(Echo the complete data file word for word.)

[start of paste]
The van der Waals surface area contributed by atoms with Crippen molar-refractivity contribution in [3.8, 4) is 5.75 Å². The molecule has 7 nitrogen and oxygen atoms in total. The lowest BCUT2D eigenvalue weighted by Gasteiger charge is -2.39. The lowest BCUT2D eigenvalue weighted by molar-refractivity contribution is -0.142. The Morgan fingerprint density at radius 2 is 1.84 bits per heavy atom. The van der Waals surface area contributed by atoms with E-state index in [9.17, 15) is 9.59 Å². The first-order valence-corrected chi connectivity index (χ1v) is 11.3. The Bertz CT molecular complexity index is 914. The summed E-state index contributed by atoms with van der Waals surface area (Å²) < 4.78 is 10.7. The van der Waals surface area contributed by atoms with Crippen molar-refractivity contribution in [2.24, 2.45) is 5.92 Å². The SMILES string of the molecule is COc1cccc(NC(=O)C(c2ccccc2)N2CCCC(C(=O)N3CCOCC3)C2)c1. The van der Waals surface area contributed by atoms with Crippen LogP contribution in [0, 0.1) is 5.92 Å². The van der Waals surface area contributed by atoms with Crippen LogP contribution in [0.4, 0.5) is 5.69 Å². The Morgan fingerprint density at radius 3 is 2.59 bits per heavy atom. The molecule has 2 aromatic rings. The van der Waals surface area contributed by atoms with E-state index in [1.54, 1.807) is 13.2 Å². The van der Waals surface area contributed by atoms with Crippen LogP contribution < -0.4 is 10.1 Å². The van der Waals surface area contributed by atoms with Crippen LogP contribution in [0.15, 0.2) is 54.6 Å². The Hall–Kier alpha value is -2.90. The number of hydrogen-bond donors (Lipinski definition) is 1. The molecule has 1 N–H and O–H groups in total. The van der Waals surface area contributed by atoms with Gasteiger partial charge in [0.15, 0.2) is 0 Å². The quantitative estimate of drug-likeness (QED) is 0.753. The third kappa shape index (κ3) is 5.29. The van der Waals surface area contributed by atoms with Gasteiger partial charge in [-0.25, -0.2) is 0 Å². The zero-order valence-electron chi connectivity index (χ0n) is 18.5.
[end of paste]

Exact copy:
The van der Waals surface area contributed by atoms with Crippen molar-refractivity contribution in [3.8, 4) is 5.75 Å². The molecule has 7 nitrogen and oxygen atoms in total. The lowest BCUT2D eigenvalue weighted by Gasteiger charge is -2.39. The lowest BCUT2D eigenvalue weighted by molar-refractivity contribution is -0.142. The Morgan fingerprint density at radius 2 is 1.84 bits per heavy atom. The van der Waals surface area contributed by atoms with E-state index in [9.17, 15) is 9.59 Å². The first-order valence-corrected chi connectivity index (χ1v) is 11.3. The Bertz CT molecular complexity index is 914. The summed E-state index contributed by atoms with van der Waals surface area (Å²) < 4.78 is 10.7. The van der Waals surface area contributed by atoms with Crippen molar-refractivity contribution in [2.24, 2.45) is 5.92 Å². The SMILES string of the molecule is COc1cccc(NC(=O)C(c2ccccc2)N2CCCC(C(=O)N3CCOCC3)C2)c1. The van der Waals surface area contributed by atoms with Crippen LogP contribution in [0, 0.1) is 5.92 Å². The van der Waals surface area contributed by atoms with Crippen LogP contribution in [0.4, 0.5) is 5.69 Å². The Morgan fingerprint density at radius 3 is 2.59 bits per heavy atom. The molecule has 2 aromatic rings. The van der Waals surface area contributed by atoms with E-state index in [1.54, 1.807) is 13.2 Å². The van der Waals surface area contributed by atoms with Crippen LogP contribution < -0.4 is 10.1 Å². The van der Waals surface area contributed by atoms with Crippen LogP contribution in [0.15, 0.2) is 54.6 Å². The Hall–Kier alpha value is -2.90. The number of hydrogen-bond donors (Lipinski definition) is 1. The molecule has 1 N–H and O–H groups in total. The van der Waals surface area contributed by atoms with Gasteiger partial charge in [0.15, 0.2) is 0 Å². The quantitative estimate of drug-likeness (QED) is 0.753. The third kappa shape index (κ3) is 5.29. The van der Waals surface area contributed by atoms with Gasteiger partial charge in [-0.25, -0.2) is 0 Å². The zero-order valence-electron chi connectivity index (χ0n) is 18.5.